Wednesday, November 4, 2009

Climate Change and the Future of Food: Soylent Green is People!

The problem of feeding billions of people in a world with an increasingly warmer climate is comparable to a fictional dystopian future

"Soylent Green is people!" shouted Charlton Heston's character at the end of the sci-fi thriller: Soylent Green (1973). The plot is set in the year 2020, a future where environmental disaster and overpopulation has strained the food supply trying to feed 100 billion people living on earth. It is a time where large corporations provide rations to the poor with processed wafer chips called Soylent Green- a food wrongfully marketed as being made from high-energy plankton. Coinciding with environmental disaster, climate change would cripple the production of food in a plethora of ways ranging from extreme floods and droughts, to migration of animals and people, and extreme high and low temperatures, just to name a few. Food production of meat and crops will be adversely affected, but it makes for a dystopian possibility not too distant from the movie's story.

Recently, Lord Stern publicly denounced the consumption of meat regarding the practice as detrimental to the environment and predicts a society without meat. Meat production inefficiently uses land, water, and energy resources. These resources could feed much more people if instead used to produce foodstuff from plant crops only. However, the problem of worldwide hunger is a result of poverty much more so than environmental mismanagement. Yet, the future of climate change would make the situation more distressing.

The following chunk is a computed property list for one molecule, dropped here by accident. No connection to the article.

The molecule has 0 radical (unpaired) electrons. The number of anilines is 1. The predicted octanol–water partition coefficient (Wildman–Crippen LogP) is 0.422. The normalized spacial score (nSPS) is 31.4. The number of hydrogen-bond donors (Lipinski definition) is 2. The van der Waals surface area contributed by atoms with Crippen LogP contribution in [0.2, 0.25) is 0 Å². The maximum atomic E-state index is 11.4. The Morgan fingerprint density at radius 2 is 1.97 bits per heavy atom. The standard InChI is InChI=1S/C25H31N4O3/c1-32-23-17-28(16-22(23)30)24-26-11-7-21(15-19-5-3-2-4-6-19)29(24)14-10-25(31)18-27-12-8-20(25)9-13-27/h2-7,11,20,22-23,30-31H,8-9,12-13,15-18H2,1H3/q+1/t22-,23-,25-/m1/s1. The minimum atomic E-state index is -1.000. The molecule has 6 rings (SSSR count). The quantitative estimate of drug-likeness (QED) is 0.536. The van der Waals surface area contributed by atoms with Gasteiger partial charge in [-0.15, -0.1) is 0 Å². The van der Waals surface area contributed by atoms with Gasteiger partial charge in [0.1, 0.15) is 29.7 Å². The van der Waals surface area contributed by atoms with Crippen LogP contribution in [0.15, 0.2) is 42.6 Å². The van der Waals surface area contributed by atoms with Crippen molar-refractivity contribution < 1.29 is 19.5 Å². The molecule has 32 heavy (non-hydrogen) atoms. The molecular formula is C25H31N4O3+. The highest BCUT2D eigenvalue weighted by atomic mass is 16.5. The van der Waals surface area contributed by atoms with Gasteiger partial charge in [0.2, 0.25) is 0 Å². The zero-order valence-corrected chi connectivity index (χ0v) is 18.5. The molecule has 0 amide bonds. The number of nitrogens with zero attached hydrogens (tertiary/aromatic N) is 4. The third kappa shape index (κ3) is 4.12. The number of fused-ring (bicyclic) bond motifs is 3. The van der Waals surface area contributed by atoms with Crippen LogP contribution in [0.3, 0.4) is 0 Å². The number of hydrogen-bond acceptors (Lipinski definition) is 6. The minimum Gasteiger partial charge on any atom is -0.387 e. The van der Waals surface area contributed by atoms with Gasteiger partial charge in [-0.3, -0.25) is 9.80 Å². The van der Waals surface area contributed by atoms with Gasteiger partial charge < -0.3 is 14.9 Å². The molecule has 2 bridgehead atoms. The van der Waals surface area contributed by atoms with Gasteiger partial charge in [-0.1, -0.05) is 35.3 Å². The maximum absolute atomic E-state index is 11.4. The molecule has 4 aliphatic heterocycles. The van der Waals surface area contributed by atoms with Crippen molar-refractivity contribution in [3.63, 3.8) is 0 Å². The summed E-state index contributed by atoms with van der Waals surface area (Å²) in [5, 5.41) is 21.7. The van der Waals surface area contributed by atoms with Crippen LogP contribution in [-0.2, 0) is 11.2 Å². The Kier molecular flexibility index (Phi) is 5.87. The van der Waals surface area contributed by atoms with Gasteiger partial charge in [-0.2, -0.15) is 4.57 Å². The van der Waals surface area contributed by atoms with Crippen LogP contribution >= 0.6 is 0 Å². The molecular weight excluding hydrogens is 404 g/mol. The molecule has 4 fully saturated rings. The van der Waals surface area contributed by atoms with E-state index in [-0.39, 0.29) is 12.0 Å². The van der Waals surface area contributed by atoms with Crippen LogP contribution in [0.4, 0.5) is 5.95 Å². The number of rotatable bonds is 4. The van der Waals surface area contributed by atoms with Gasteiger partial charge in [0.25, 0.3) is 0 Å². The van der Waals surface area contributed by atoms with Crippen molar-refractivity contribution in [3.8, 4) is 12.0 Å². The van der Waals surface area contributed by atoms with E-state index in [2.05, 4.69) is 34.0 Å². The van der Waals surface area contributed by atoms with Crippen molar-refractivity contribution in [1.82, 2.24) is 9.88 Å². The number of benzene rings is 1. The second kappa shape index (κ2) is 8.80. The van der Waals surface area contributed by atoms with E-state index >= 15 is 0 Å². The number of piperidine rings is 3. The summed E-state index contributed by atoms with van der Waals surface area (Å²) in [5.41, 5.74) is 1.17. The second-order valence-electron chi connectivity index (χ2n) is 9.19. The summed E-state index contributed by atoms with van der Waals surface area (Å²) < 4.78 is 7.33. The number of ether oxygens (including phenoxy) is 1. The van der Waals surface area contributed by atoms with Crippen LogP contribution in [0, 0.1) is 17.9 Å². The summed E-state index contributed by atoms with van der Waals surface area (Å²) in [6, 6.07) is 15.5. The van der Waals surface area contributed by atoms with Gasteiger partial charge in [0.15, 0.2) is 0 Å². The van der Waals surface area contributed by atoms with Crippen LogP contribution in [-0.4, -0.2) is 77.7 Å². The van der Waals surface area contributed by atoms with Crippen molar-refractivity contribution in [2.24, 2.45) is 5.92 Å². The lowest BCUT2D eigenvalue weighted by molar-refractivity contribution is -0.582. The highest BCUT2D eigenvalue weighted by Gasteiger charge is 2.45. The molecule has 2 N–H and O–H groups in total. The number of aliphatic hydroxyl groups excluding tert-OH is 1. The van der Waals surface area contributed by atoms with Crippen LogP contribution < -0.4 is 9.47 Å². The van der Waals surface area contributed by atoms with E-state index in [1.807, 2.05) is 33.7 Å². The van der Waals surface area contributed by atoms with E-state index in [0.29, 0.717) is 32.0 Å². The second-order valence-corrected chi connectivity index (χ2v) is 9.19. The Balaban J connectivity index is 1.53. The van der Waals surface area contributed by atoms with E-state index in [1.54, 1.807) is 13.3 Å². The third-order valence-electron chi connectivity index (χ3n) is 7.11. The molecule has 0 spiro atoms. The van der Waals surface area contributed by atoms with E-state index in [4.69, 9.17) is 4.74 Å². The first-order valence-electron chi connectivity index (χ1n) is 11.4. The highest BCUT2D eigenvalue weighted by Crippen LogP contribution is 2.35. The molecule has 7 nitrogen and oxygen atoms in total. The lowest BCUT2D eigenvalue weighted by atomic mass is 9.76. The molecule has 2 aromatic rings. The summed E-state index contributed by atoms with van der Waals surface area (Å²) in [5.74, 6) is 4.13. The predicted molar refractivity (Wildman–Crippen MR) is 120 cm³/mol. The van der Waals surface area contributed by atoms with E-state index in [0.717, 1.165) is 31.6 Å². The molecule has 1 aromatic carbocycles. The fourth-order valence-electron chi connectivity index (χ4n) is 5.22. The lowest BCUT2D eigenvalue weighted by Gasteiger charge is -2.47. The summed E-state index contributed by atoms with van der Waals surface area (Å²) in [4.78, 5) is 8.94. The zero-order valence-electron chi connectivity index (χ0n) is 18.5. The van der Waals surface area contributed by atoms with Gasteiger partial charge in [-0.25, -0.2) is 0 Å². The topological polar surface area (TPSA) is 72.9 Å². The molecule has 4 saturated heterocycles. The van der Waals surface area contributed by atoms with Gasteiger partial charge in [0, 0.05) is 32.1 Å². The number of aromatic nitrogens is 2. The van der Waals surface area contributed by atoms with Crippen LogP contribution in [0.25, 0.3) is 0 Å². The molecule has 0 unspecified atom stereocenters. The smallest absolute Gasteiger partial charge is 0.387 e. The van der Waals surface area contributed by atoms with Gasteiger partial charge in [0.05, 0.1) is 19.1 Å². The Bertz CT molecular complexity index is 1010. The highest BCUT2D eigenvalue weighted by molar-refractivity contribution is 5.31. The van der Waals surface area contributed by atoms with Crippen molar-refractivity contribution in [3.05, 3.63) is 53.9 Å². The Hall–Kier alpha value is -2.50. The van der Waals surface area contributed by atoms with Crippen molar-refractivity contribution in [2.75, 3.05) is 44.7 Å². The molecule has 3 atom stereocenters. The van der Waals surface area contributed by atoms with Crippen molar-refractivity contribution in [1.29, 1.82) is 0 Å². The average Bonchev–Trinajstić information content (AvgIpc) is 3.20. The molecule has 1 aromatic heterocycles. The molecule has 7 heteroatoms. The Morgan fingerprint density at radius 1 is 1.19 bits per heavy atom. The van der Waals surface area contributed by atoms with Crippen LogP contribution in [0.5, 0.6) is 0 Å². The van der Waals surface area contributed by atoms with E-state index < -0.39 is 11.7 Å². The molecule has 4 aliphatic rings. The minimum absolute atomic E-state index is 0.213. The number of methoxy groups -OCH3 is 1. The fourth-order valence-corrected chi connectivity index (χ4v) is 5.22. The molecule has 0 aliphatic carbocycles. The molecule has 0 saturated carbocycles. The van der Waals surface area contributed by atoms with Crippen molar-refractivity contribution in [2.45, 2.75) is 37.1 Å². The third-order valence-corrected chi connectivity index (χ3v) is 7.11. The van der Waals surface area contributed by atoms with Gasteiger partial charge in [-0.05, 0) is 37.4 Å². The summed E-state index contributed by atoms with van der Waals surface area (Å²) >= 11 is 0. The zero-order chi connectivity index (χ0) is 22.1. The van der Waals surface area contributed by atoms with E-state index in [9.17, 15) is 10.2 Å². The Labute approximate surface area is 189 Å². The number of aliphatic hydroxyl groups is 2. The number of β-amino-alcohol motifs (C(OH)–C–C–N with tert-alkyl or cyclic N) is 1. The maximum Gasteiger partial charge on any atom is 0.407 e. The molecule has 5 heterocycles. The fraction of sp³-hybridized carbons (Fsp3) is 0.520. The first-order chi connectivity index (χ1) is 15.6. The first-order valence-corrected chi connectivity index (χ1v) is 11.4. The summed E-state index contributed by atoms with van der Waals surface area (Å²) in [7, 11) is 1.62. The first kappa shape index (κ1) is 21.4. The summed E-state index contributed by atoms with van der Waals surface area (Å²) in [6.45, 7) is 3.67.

The hardest nations to be hit with the effects of climate change will be the people in the Tropics (The latitudes 23 degrees north and south of the equator) which unfortunately is where a majority of the poor developing nations reside. The U.N. Food and Agriculture Organization calls for an annual $83 billion dollars of spending for poor nations to meet the needs of a 9.1 Billion population projected by the year 2050. For China and India alone, spending will need to be $29 billion annually. Although a majority (75%) of this funding will be put forth by private farmers, their efforts to increase production are hindered by poor infrastructure (roads, facilities) and will need public support and funding. The possible food shortage makes solutions like genetically modified (GM) food more economically necessary. GM food is an idea not too far fetched from the fictional plot of Soylent Green.

Growing population plus food shortages plus climate change spell a global problem. Increased funding plus GM food are possible global solutions. As of now, the UN fund for climate change mitigation is abysmally in the low million-dollar range. An estimated $610 billion dollars are needed for the world to adapt to climate change and renewable energy, a number which equates to the 1% of global GDP popularized as a climate change target set by the ominous Stern Review. Genetically modified, however, food is vastly unpopular, but minds may change when they are starved for food. Would world leaders ever think to turn to the solution of Soylent Green? Hopefully not, but just the thought is enough to consider a shift away from meat production all together.

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